# Paradox of Poisson process with at least one event in the interval

Let $X_T$ is a number of events in Poisson process of unitary rate ($\lambda = 1$) within interval of length $T$. It is known that at least one event has been observed in the interval, I want to find probability that there is more events in the interval.

My intuition is that $\Pr(X_T > 1 \mid X_T > 0) = \Pr(X_T > 0)$.

The rationale behind is that

1. if the observed event was at time $t$ from the beginning of the interval, then it is enough to calculate probability that no event occurred in either $(0, t)$ or $(t, T)$ open intervals: $\Pr(X_T = 1 \mid X_T > 0) = \Pr(X_t = 0) \Pr(X_{T-t} = 0) = e^{-t} e^{t - T} = e^{-T} = \Pr(X_T = 0)$,

2. $\Pr(X_T > 1 \mid X_T > 0) = 1 - \Pr(X_T = 1 \mid X_T > 0) \\ \Pr(X_T > 0) = 1 - \Pr(X_T = 0) .$

However

\begin{align} & \Pr(X_T > 1 \mid X_T > 0) = \frac{\Pr(X_T > 1, X_T > 0)}{\Pr(X_T > 0)} = \frac{\Pr(X_T > 1)}{\Pr(X_T > 0)} \\[10pt] = {} & \frac{1 - \Pr(X_T \in \{1, 0\})}{1 - \Pr(X_T = 0)} = \frac{1 - Te^{-T} - e^{-T}}{1 - e^{-T}} , \end{align}

which neither I nor WolframAlpha can prove equal to $\Pr(X_T > 0) = 1 - e^{-T}$.

Since both results can not be true - where is my mistake?

I can see that $X_T > 1$ and $X_T > 0$ are heavily dependent. Does it matter? My intuition is that $X_T > 0$ is just narrowing the sampling space...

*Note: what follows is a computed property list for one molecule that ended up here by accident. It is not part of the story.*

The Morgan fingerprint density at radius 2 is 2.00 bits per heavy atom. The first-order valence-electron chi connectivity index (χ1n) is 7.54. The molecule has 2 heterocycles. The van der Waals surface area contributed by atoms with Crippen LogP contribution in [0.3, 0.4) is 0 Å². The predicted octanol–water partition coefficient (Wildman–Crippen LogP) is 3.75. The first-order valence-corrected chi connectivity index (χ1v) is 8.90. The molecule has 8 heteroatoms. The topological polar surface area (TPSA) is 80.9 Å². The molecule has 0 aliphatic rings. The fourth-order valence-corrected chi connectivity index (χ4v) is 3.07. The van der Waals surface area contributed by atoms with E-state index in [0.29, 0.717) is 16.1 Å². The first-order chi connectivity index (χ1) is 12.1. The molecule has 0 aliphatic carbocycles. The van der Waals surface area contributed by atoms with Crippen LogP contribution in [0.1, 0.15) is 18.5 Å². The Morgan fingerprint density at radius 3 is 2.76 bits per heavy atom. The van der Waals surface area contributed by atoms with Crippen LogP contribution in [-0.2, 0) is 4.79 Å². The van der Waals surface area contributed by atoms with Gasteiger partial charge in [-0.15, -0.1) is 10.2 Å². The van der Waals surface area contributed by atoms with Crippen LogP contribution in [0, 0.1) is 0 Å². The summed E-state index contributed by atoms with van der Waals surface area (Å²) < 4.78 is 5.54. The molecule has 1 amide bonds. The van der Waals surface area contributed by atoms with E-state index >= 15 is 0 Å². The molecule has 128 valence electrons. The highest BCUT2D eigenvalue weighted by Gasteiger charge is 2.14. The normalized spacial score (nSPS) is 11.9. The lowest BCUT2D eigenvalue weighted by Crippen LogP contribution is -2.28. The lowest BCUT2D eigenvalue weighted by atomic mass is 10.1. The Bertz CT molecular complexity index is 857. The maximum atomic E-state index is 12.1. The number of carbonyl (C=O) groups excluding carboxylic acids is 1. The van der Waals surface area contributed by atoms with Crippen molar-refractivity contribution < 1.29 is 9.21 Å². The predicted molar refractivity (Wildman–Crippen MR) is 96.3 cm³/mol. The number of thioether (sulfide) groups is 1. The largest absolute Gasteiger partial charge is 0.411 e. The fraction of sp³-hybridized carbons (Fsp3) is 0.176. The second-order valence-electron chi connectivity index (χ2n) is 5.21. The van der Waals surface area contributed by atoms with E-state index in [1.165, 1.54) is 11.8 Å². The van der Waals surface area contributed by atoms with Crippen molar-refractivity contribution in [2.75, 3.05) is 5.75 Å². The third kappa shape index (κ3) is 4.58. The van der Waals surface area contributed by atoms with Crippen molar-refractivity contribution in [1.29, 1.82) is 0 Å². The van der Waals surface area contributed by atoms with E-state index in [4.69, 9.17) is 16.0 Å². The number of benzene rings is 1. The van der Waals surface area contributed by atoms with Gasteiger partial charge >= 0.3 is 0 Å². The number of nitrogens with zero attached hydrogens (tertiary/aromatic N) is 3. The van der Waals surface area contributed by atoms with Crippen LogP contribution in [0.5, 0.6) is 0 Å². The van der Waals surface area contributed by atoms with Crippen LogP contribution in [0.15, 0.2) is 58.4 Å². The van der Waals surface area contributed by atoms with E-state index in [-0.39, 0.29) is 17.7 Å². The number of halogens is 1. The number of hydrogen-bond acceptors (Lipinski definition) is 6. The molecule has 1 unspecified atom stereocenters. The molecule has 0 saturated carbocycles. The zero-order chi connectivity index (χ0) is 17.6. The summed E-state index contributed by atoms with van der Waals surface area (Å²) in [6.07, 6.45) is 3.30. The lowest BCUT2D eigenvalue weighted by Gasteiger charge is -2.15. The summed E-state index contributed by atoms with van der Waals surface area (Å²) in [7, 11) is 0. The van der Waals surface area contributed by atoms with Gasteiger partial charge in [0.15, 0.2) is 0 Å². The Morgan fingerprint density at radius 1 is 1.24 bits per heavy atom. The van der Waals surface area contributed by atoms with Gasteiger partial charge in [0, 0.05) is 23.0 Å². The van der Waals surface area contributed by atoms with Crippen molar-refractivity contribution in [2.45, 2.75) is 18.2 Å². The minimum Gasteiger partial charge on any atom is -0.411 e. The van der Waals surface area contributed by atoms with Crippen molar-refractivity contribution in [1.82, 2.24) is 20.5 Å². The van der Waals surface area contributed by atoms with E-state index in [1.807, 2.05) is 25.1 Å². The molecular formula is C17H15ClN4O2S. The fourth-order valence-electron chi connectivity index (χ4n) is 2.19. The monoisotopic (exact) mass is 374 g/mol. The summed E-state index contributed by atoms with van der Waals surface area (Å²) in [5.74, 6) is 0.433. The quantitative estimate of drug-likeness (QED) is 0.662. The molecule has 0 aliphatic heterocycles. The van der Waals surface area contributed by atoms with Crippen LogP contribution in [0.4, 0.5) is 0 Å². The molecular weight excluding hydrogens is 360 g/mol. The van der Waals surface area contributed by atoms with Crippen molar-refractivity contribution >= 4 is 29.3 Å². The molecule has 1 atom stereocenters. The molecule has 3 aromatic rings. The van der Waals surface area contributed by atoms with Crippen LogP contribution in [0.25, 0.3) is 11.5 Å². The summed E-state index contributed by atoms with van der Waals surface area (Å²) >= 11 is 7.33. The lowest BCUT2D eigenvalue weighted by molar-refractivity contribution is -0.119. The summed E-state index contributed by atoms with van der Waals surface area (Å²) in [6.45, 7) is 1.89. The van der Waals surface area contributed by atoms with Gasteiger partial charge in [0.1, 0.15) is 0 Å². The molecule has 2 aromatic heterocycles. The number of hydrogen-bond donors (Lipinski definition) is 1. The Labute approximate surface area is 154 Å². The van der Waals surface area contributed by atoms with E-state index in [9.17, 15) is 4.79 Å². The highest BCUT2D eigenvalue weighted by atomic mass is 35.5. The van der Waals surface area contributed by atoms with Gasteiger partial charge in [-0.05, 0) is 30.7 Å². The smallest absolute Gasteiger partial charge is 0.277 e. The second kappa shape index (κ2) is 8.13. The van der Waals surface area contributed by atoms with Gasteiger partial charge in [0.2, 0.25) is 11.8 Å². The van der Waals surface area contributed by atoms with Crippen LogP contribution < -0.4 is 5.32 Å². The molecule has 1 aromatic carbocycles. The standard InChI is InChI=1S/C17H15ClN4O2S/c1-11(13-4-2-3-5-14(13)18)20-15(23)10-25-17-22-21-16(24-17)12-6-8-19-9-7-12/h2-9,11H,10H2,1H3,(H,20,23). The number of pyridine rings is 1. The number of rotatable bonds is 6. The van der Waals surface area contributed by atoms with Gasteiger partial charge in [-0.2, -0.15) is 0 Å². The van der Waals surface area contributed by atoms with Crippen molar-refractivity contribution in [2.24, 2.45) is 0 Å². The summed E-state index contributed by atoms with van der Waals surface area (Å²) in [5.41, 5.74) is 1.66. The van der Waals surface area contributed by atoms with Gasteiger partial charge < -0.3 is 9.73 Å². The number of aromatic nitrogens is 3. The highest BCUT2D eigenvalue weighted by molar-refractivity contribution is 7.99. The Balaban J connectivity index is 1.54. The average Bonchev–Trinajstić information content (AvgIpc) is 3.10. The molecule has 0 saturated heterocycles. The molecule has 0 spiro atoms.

[EDIT #1]

I have found one more way to support... both results.

If $t$ is time of the first event in the interval (from the beginning of the interval), its distribution density will be given as $\operatorname{pdf}(t) = \frac{e^{-t}}{1 - e^{-T}}.$ Then $$\Pr(X_T = 1 \mid X_T > 0) = \int_0^T \operatorname{pdf}(t) \Pr(X_{T-t} = 0) \, dt = \int_0^T \frac{e^{-t}e^{t - T}}{1 - e^{-T}} \, dt = T\frac{e^{-T}}{1 - e^{-T}} .$$

However if I repeat similar steps for uniformly distributed ($\operatorname{pdf}(t) = \frac 1 T$) random event in the interval and take into account also events before $t$ I still get $$\Pr(X_T = 1 \mid X_T > 0) = \int_0^T \operatorname{pdf}(t) \Pr(X_t = 0) \Pr(X_{T-t} = 0) \, dt = \int_0^T \frac{e^{-T}} T \, dt = e^{-T} .$$

[EDIT #2]

Followup due to the comment of @combo (about loss of conditioning in the first approach).

I do not understand, why the conditioning is lost.

Imagine a situation where we create an interval of length $T$ with at least one event of unitary Poisson process in it. Let $Y$ is a random event of unitary Poisson process and $t$ is a random variable uniformly distributed in $(0,~T)$. Then $(Y~-~t,~Y~-~t~+~T)$ is an interval of length $T$ containing at least one event, at $t$ (uniformly distributed) from the beginning of the interval. From independence of the events, the probability that there is no more events in the interval is $\Pr(X_t == 0)\Pr(X_{T - t} == 0)$, isn't it? And it is given that there was at least one event in the interval.

Why the situation is different when I have an interval of length $T$ which contains at least one event? Time of a randomly chosen event ($t$; from the beginning of the interval) is uniformly distributed, so I see no difference.